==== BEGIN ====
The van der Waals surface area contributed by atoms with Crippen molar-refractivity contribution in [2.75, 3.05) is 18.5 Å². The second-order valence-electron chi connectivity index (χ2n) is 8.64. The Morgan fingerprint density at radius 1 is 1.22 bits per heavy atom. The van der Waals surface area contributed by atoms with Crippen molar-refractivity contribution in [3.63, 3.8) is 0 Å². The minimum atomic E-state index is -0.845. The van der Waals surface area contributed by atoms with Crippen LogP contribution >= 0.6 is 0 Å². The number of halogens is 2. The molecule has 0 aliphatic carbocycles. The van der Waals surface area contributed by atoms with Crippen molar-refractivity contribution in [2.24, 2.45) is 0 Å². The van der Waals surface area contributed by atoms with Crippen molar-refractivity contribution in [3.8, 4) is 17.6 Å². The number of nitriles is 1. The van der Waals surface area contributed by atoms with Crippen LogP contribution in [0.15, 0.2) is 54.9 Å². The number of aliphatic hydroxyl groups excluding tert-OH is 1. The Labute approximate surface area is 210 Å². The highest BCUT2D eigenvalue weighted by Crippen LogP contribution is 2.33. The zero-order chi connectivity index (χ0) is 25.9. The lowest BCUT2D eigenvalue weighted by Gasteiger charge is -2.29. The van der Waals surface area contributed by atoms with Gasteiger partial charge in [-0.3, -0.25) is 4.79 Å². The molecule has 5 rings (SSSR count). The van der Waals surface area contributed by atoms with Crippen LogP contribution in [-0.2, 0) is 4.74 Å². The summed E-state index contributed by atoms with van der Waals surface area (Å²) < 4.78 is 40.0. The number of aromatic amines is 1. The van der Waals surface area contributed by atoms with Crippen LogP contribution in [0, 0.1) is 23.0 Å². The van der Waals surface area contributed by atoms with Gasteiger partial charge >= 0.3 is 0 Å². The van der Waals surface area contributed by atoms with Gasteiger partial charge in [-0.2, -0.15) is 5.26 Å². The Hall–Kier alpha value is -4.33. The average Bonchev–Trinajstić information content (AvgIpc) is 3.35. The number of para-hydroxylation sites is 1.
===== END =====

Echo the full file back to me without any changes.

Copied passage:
The van der Waals surface area contributed by atoms with Crippen molar-refractivity contribution in [2.75, 3.05) is 18.5 Å². The second-order valence-electron chi connectivity index (χ2n) is 8.64. The Morgan fingerprint density at radius 1 is 1.22 bits per heavy atom. The van der Waals surface area contributed by atoms with Crippen molar-refractivity contribution in [3.63, 3.8) is 0 Å². The minimum atomic E-state index is -0.845. The van der Waals surface area contributed by atoms with Crippen LogP contribution >= 0.6 is 0 Å². The number of halogens is 2. The molecule has 0 aliphatic carbocycles. The van der Waals surface area contributed by atoms with Crippen molar-refractivity contribution in [2.24, 2.45) is 0 Å². The van der Waals surface area contributed by atoms with Crippen molar-refractivity contribution in [3.8, 4) is 17.6 Å². The number of nitriles is 1. The van der Waals surface area contributed by atoms with Crippen LogP contribution in [0.15, 0.2) is 54.9 Å². The number of aliphatic hydroxyl groups excluding tert-OH is 1. The Labute approximate surface area is 210 Å². The highest BCUT2D eigenvalue weighted by Crippen LogP contribution is 2.33. The zero-order chi connectivity index (χ0) is 25.9. The lowest BCUT2D eigenvalue weighted by Gasteiger charge is -2.29. The van der Waals surface area contributed by atoms with Gasteiger partial charge in [-0.3, -0.25) is 4.79 Å². The molecule has 5 rings (SSSR count). The van der Waals surface area contributed by atoms with Crippen LogP contribution in [-0.2, 0) is 4.74 Å². The summed E-state index contributed by atoms with van der Waals surface area (Å²) < 4.78 is 40.0. The number of aromatic amines is 1. The van der Waals surface area contributed by atoms with Crippen LogP contribution in [0, 0.1) is 23.0 Å². The van der Waals surface area contributed by atoms with Gasteiger partial charge >= 0.3 is 0 Å². The van der Waals surface area contributed by atoms with Gasteiger partial charge in [-0.2, -0.15) is 5.26 Å². The Hall–Kier alpha value is -4.33. The average Bonchev–Trinajstić information content (AvgIpc) is 3.35. The number of para-hydroxylation sites is 1.